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A rechargeable nanotorch: Afterglow luminescence imaging tracks cell-based microrobots in real time

Afterglow luminescence imaging tracks cell-based microrobots in real time
Credit: Angewandte Chemie International Edition (2024). DOI: 10.1002/anie.202400658

An afterglow luminescent nanoprobe opens up new possibilities for imaging living cells. As a research team reports in the journal Angewandte Chemie International Edition, their new "nanotorch" can continue to luminesce for more than 10 days after a single excitation.

This allows the routes taken through the body by microrobots to be tracked in real time. In addition, it can be "recharged" non-invasively with near-infrared (NIR) light in a non-contact manner.

Macrophages are important immune cells that "eat" bacteria as well as being involved in the disposal of cancer cells. In addition, they can take up drugs and transport them into cells, including tumor cells. If they take up , macrophages can be guided by magnet to a target area within the body, such as a tumor. This allows macrophage "microrobots" to reduce the side effects associated with chemotherapy.

It would be useful to be able to track the microrobots over time as they move through the body. Fluorescence imaging techniques have been considered but require constant external irradiation. This causes is a high level of background noise resulting from the autofluorescence of many biomolecules. In addition, the limited penetration depth of the visible and UV light through tissues required into the tissue limits the depth of detection.

One alternative could be the use of probes that can be irradiated before the procedure and produce an afterglow. However, inorganic nanoparticles with long-lasting afterglow harbor the risk that heavy metal ions will leak out; while only luminesce for a short time and cannot be repeatedly excited.

A team from the Shenzhen Institute of Advanced Technology, Chinese Academy of Sciences (China) collaborating with Koç University (Turkey) has now developed a "rechargeable nanotorch." It is made of multiple components: nanoparticles of a precursor to a luminescent organic molecule, photosensitizers (a hydrophobic analog of methylene blue), and equipped with cell-penetrating peptides.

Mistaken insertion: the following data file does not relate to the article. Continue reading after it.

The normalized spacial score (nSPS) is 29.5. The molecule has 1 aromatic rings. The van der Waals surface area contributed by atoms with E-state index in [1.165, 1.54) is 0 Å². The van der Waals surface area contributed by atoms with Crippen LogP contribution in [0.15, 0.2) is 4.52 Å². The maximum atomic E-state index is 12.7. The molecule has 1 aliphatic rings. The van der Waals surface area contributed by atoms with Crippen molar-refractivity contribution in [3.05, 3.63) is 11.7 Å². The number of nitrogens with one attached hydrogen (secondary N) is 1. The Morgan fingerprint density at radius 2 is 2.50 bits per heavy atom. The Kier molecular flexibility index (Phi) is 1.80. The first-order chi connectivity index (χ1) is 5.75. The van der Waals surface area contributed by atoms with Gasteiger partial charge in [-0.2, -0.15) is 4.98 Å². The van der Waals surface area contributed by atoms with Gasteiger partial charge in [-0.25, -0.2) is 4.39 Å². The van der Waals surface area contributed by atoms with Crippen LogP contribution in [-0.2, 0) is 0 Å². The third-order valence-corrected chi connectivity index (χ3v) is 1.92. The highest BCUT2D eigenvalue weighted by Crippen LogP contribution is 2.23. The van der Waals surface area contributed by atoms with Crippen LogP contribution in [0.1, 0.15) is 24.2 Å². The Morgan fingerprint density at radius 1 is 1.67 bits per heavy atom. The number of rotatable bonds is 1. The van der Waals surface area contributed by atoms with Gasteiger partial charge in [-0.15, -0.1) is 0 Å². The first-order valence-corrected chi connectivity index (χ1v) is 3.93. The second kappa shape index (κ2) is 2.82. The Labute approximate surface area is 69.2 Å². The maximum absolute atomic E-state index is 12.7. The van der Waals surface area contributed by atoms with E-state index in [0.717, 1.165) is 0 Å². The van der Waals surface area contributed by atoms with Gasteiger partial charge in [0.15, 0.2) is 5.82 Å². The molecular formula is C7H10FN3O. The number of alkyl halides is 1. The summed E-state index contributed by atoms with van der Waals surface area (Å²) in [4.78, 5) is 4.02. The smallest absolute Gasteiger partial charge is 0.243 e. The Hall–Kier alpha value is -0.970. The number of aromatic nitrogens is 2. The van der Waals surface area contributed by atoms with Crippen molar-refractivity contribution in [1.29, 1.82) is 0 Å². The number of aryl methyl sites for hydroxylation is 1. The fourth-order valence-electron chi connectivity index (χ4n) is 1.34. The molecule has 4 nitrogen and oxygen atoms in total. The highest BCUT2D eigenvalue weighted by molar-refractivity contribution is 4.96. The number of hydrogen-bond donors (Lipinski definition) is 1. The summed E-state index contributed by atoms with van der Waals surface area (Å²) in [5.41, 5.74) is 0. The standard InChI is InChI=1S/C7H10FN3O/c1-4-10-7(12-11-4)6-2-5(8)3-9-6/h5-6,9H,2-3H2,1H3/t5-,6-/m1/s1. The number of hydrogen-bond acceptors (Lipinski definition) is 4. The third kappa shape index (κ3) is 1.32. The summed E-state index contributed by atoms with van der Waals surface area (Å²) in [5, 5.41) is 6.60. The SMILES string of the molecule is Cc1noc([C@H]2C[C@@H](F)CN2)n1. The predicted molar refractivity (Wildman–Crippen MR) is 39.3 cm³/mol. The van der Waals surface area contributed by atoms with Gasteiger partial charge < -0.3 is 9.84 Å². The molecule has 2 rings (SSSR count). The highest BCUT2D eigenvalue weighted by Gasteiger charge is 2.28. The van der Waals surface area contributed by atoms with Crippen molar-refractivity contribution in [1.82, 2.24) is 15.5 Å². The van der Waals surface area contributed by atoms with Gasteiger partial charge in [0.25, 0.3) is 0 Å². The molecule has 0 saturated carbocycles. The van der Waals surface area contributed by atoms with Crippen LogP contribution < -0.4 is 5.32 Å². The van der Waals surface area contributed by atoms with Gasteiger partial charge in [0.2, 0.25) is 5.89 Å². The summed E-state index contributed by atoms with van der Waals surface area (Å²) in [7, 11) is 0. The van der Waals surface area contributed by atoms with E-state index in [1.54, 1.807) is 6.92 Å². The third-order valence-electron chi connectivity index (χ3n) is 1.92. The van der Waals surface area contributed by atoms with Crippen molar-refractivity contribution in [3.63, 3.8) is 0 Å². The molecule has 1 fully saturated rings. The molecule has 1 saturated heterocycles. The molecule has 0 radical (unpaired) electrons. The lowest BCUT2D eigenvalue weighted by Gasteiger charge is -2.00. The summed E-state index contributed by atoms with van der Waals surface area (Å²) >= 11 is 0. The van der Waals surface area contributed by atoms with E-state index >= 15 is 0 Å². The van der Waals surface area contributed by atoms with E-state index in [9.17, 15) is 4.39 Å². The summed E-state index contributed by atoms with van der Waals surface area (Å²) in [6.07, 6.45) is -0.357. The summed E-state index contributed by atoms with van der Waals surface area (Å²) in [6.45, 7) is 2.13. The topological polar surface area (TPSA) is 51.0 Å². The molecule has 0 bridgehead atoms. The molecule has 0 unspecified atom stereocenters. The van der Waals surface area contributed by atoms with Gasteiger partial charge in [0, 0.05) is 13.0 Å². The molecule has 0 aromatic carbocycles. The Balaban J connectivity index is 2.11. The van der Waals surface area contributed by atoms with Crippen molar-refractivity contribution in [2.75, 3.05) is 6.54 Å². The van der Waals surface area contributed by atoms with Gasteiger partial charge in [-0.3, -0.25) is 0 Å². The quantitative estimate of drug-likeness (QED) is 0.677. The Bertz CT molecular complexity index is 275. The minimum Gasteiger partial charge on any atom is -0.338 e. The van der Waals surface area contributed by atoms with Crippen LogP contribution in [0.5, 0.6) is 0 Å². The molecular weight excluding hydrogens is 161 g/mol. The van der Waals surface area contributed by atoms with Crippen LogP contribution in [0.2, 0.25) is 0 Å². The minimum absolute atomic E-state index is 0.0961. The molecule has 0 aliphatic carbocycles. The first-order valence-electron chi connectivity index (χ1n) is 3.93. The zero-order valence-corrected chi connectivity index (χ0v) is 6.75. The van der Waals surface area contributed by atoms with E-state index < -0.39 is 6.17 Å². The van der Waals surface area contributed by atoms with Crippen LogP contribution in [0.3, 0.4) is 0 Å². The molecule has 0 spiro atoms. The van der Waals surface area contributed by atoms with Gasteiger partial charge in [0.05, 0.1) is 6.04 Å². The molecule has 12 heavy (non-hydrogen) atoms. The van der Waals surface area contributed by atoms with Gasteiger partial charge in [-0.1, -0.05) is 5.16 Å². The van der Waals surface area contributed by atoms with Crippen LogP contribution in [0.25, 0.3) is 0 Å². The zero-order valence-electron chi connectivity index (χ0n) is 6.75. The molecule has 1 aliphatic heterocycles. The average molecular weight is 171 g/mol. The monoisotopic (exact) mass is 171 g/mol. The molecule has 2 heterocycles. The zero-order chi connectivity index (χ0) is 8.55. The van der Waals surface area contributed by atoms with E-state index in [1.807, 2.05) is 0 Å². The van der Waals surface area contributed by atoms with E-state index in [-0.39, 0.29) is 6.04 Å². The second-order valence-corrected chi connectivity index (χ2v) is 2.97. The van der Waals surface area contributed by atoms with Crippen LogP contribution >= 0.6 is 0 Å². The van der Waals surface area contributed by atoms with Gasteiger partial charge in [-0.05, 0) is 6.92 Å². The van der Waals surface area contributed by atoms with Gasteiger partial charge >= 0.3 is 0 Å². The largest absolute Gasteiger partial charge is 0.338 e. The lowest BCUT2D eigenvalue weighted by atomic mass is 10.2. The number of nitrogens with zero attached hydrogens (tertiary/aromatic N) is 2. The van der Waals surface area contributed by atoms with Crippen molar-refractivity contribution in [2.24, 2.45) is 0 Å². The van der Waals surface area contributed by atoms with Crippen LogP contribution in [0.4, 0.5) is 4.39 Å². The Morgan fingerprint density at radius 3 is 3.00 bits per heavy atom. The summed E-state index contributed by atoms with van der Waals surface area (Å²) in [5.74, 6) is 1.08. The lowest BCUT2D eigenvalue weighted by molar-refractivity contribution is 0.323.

The photosensitizer absorbs NIR light and excites surrounding oxygen molecules. This highly reactive singlet oxygen then binds to the precursor and forms a dioxetane group, a four-membered ring made of two oxygen and two carbon atoms. This undergoes a rearrangement that releases the desired luminescent molecule and emits excess energy by luminescing. After the initial irradiation, the nanotorches continue to luminesce for ten days.

Once depleted, the nanotorches can be "remotely" recharged and made to luminesce again by external radiation with NIR light, which can penetrate deep into tissues—multiple times. This requires the relative amounts of photosensitizer and luminescent molecule precursor to be selected so that only some of the precursors are activated with each irradiation. This allows for imaging over longer periods of time.

The China team led by Pengfei Zhang, Ping Gong and Lintao Cai collaborated with the Turkey team led by Safacan-Kolemen to introduce these new nanotorches into macrophage-based microrobots and were able to follow their magnet-guided path through the bodies of mice in real time through the luminescence signals.

More information: Gongcheng Ma et al, Rechargeable Afterglow Nanotorches for In Vivo Tracing of Cell‐Based Microrobots, Angewandte Chemie International Edition (2024). DOI: 10.1002/anie.202400658

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Citation: A rechargeable nanotorch: Afterglow luminescence imaging tracks cell-based microrobots in real time (2024, April 15) retrieved 27 May 2024 from https://phys.org/news/2024-04-rechargeable-nanotorch-afterglow-luminescence-imaging.html
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